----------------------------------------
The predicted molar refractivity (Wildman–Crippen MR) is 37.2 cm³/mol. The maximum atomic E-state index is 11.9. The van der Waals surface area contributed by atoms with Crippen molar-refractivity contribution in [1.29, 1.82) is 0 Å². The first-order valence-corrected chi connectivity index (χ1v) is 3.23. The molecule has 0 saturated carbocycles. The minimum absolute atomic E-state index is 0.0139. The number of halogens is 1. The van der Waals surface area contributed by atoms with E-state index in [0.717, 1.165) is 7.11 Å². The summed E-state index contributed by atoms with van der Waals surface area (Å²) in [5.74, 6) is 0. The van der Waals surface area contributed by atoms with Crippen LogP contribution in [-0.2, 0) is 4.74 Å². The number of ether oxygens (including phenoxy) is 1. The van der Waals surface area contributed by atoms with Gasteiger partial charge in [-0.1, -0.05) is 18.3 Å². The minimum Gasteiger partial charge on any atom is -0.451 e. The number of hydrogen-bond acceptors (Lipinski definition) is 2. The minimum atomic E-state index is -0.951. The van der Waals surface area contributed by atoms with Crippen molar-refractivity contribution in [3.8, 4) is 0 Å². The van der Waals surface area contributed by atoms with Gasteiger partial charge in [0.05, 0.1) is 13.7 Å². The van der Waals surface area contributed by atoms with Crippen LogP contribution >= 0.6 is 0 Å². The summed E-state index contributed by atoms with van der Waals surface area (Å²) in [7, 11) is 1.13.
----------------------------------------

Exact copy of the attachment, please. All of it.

The predicted molar refractivity (Wildman–Crippen MR) is 37.2 cm³/mol. The maximum atomic E-state index is 11.9. The van der Waals surface area contributed by atoms with Crippen molar-refractivity contribution in [1.29, 1.82) is 0 Å². The first-order valence-corrected chi connectivity index (χ1v) is 3.23. The molecule has 0 saturated carbocycles. The minimum absolute atomic E-state index is 0.0139. The number of halogens is 1. The van der Waals surface area contributed by atoms with E-state index in [0.717, 1.165) is 7.11 Å². The summed E-state index contributed by atoms with van der Waals surface area (Å²) in [5.74, 6) is 0. The van der Waals surface area contributed by atoms with Crippen LogP contribution in [-0.2, 0) is 4.74 Å². The number of ether oxygens (including phenoxy) is 1. The van der Waals surface area contributed by atoms with Gasteiger partial charge in [-0.1, -0.05) is 18.3 Å². The minimum Gasteiger partial charge on any atom is -0.451 e. The number of hydrogen-bond acceptors (Lipinski definition) is 2. The minimum atomic E-state index is -0.951. The van der Waals surface area contributed by atoms with Crippen molar-refractivity contribution in [3.8, 4) is 0 Å². The van der Waals surface area contributed by atoms with Gasteiger partial charge in [0.05, 0.1) is 13.7 Å². The van der Waals surface area contributed by atoms with Crippen LogP contribution >= 0.6 is 0 Å². The summed E-state index contributed by atoms with van der Waals surface area (Å²) in [7, 11) is 1.13.